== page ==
Farewell, and thanks for all the fish. The EU is about to wave goodbye, a tear in its eye and regret in its heart, to the UK. They will be mourning an ideal of international cooperation in Dublin, Paris and Berlin. In London, it’s not clear what’s to be celebrated.
The UK formally left in January and the transition period ends in December. Then it’s over. The promise was that we’d do a new deal with Brussels. Remember “having our cake and eating it”, Boris Johnson’s confident projection that the UK would get all it wanted? So far, we have nothing. Perhaps this is part of the prime minister’s new war on obesity. From an economic standpoint, it’s feast to famine.
The upside is that the UK will not have to settle its continuing obligations to the EU. On that, Johnson said Brussels could “go whistle”. Dedicating three years to negotiations suggests London wasn’t quite that flippant, but it’s hard to tell who loses the most from this.
At the time of the Brexit vote in 2016, the sequel to the successful 1990s movie Independence Day was released with lots of publicity. Johnson took to declaring the vote “our Independence Day”, a clear nod to the little Britainers who disliked aliens. Even the racist agenda looks rather flawed in a Covid-19 world where incomers staffed the NHS and care home front line and died.
When the UK formally left on January 31 a cut-off date of June 30 was set for the transition period to be extended. That passed with no extension. It means we have until the end of December to agree the terms of Brexit.
Boris then set a deadline of July 31 for any deal to be agreed in principle. That’s tomorrow and there’s no sign anything will be done. Both sides nod to October as the new deadline, though there’s nothing in law or print to this effect.
Each has taken to saying they couldn’t be clearer and it’s just a question of the other conceding. Well, they would say that, wouldn’t they? The key public issues are fish and trade. Boris wants Brexit voters to know he’s going to fight for our fishermen. Michel Barnier, the EU’s negotiator, that Europe’s single market will be protected no matter.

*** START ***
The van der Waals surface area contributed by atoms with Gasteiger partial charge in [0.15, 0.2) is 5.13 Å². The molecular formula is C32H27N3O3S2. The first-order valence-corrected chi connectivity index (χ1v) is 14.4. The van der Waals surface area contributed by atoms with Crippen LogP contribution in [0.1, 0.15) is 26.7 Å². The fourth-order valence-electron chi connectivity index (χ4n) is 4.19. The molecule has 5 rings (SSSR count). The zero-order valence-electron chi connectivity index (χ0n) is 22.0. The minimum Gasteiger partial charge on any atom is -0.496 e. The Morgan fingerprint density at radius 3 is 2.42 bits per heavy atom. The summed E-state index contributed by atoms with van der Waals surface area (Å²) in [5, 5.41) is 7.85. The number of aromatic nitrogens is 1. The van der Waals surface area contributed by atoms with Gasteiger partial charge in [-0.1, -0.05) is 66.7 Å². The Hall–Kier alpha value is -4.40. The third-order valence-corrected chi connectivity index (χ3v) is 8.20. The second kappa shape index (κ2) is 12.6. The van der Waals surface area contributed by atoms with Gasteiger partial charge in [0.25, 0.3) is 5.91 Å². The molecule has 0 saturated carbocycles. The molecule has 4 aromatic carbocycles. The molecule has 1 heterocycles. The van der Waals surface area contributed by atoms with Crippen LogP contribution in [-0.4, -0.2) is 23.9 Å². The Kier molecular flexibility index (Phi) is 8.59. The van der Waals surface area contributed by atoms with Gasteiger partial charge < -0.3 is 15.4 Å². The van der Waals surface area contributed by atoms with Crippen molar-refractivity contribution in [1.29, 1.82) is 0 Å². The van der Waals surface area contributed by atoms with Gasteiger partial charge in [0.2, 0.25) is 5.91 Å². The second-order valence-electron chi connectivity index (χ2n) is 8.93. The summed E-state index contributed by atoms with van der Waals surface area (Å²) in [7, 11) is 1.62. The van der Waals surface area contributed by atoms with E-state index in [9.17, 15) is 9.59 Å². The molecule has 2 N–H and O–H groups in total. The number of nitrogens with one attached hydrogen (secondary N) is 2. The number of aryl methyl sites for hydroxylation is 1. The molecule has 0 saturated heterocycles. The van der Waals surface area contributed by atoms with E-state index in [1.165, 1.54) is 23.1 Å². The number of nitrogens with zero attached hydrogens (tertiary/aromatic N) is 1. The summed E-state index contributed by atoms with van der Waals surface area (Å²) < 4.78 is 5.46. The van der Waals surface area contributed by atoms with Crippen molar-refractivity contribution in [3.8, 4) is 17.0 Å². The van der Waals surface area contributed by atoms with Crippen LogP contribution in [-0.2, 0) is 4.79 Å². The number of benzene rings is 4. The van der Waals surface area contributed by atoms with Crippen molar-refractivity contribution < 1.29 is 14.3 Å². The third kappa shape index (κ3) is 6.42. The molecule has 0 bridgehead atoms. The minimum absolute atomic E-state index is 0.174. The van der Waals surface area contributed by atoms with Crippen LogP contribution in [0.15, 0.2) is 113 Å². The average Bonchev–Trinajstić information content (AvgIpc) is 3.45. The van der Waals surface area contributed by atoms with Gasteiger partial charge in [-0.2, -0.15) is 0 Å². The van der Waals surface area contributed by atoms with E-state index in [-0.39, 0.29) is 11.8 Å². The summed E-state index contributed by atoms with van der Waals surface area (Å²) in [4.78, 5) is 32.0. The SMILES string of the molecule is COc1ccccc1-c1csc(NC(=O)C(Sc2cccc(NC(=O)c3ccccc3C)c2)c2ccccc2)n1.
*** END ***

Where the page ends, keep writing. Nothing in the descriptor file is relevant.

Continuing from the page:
Playing to the home crowd makes sense, but has dangers. Should Johnson concede in any way on fishing, as the City might demand in return for access to Europe, he’ll look weak. For a PM gaining a reputation as a flip-flopper, he can’t afford the idea to grow that he’s all talk and no substance.
Europe has less to lose. If it did find itself barred from British waters, then that would have a negligible effect on its economy or politics. It might also figure that Russian super trawlers exploit Scotland’s fish stock, so there may be ways around the problem. As for the fruit de mer platters in Paris supplied by fish landed in Scottish ports, there’s no reason to think the trade will stop. After all, Scots show no great appetite for anything but haddock, so there will plenty of supply to the market.
A greater motivating factor will be Covid-19 economics.
The chief of Citibank said recently that there are no models for the situation the world is in – no one knows what might happen.
So far government stimulus has kept markets stable. The criminals of the last bust, the banks, are looking remarkably perky. Billions have been set aside for bad loans. But the stimulus is coming to an end at the same time as the reality of post-lockdown economic activity reveals itself.
We might be in the false safety of pre-tsunami, when the sea retreats and things seem good. A big wave of disaster could be about to crash upon us. Which is why it’s not fishing or the single market which are the key issues, but the state of the world this autumn that matters most.
Europe has just sanctioned a huge recovery plan. That’s debt the central bank will want to see repaid. It doesn’t want anything to make recovery harder.
Boris’s plan of a Britain which can strike trade deals before breakfast hasn’t come off. There is no deal in place with the US and trade to China looks iffy post-Hauwei.
In truth, Britain looks dangerously vulnerable right now. If his premiership is not to be seen as comedy routine, he needs post-Brexit Britain to have a quick economic bounce.
He was pinning that on free ports, tax cuts and relaxing regulation. A spiv Britain, raincoat open, flashing contraband to the world. So far the world isn’t that excited. And right now, does not have the time for such shenanigans.
The virus has pushed national borrowing to astronomic levels. This brings risks which a truly independent UK might ill afford.
It’s not that no deal doesn’t have reputational benefits for Johnson, just that he has bigger fish to fry than the local catch.